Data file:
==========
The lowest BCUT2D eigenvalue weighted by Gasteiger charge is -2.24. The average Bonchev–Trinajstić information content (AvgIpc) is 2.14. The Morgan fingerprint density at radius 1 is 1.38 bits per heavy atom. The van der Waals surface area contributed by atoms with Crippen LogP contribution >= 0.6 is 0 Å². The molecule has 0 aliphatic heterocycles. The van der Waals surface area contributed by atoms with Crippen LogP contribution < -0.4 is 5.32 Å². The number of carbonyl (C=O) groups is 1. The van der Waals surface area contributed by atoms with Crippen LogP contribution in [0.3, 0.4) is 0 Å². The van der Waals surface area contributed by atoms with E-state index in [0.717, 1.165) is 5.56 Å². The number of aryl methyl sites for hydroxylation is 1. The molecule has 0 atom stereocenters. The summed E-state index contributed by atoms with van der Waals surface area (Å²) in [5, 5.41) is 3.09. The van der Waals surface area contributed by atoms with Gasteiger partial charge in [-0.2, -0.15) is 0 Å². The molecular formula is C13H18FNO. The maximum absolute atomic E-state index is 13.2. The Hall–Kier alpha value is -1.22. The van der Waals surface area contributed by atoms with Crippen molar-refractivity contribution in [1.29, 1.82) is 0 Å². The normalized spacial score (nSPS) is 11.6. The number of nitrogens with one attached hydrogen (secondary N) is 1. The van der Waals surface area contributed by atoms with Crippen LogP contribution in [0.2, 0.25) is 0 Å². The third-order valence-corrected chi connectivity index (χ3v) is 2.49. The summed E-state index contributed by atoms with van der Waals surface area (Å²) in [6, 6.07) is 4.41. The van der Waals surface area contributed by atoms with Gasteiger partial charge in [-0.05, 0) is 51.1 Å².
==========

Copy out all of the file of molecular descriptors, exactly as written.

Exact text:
The lowest BCUT2D eigenvalue weighted by Gasteiger charge is -2.24. The average Bonchev–Trinajstić information content (AvgIpc) is 2.14. The Morgan fingerprint density at radius 1 is 1.38 bits per heavy atom. The van der Waals surface area contributed by atoms with Crippen LogP contribution >= 0.6 is 0 Å². The molecule has 0 aliphatic heterocycles. The van der Waals surface area contributed by atoms with Crippen LogP contribution < -0.4 is 5.32 Å². The number of carbonyl (C=O) groups is 1. The van der Waals surface area contributed by atoms with Crippen LogP contribution in [0.3, 0.4) is 0 Å². The van der Waals surface area contributed by atoms with E-state index in [0.717, 1.165) is 5.56 Å². The number of aryl methyl sites for hydroxylation is 1. The molecule has 0 atom stereocenters. The summed E-state index contributed by atoms with van der Waals surface area (Å²) in [5, 5.41) is 3.09. The van der Waals surface area contributed by atoms with Gasteiger partial charge in [-0.2, -0.15) is 0 Å². The molecular formula is C13H18FNO. The maximum absolute atomic E-state index is 13.2. The Hall–Kier alpha value is -1.22. The van der Waals surface area contributed by atoms with Crippen molar-refractivity contribution in [1.29, 1.82) is 0 Å². The normalized spacial score (nSPS) is 11.6. The number of nitrogens with one attached hydrogen (secondary N) is 1. The van der Waals surface area contributed by atoms with Crippen LogP contribution in [0.2, 0.25) is 0 Å². The third-order valence-corrected chi connectivity index (χ3v) is 2.49. The summed E-state index contributed by atoms with van der Waals surface area (Å²) in [6, 6.07) is 4.41. The van der Waals surface area contributed by atoms with Gasteiger partial charge in [-0.05, 0) is 51.1 Å².